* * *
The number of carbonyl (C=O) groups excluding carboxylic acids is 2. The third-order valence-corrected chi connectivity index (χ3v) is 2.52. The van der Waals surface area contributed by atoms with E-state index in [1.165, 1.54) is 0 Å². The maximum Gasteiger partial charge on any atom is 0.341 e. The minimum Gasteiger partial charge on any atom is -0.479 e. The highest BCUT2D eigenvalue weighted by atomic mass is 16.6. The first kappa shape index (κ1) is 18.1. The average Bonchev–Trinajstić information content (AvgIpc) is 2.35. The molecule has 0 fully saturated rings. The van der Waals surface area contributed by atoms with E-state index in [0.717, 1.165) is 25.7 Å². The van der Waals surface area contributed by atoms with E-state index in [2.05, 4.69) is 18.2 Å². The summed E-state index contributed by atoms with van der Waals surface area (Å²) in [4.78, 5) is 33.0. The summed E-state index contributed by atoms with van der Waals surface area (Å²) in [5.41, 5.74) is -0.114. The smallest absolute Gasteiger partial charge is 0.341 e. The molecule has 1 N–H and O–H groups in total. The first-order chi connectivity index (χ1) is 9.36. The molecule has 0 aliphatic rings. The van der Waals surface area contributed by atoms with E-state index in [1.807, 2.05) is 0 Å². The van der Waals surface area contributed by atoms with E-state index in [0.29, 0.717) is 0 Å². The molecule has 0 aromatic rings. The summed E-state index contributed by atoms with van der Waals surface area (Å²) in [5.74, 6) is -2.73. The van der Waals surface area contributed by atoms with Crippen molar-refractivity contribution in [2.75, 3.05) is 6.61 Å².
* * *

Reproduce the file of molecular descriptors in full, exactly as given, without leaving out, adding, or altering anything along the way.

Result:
The number of carbonyl (C=O) groups excluding carboxylic acids is 2. The third-order valence-corrected chi connectivity index (χ3v) is 2.52. The van der Waals surface area contributed by atoms with E-state index in [1.165, 1.54) is 0 Å². The maximum Gasteiger partial charge on any atom is 0.341 e. The minimum Gasteiger partial charge on any atom is -0.479 e. The highest BCUT2D eigenvalue weighted by atomic mass is 16.6. The first kappa shape index (κ1) is 18.1. The average Bonchev–Trinajstić information content (AvgIpc) is 2.35. The molecule has 0 fully saturated rings. The van der Waals surface area contributed by atoms with E-state index in [0.717, 1.165) is 25.7 Å². The van der Waals surface area contributed by atoms with E-state index in [2.05, 4.69) is 18.2 Å². The summed E-state index contributed by atoms with van der Waals surface area (Å²) in [4.78, 5) is 33.0. The summed E-state index contributed by atoms with van der Waals surface area (Å²) in [5.41, 5.74) is -0.114. The smallest absolute Gasteiger partial charge is 0.341 e. The molecule has 1 N–H and O–H groups in total. The first-order chi connectivity index (χ1) is 9.36. The molecule has 0 aliphatic rings. The van der Waals surface area contributed by atoms with E-state index in [1.807, 2.05) is 0 Å². The van der Waals surface area contributed by atoms with E-state index in [0.29, 0.717) is 0 Å². The molecule has 0 aromatic rings. The summed E-state index contributed by atoms with van der Waals surface area (Å²) in [5.74, 6) is -2.73. The van der Waals surface area contributed by atoms with Crippen molar-refractivity contribution in [2.75, 3.05) is 6.61 Å².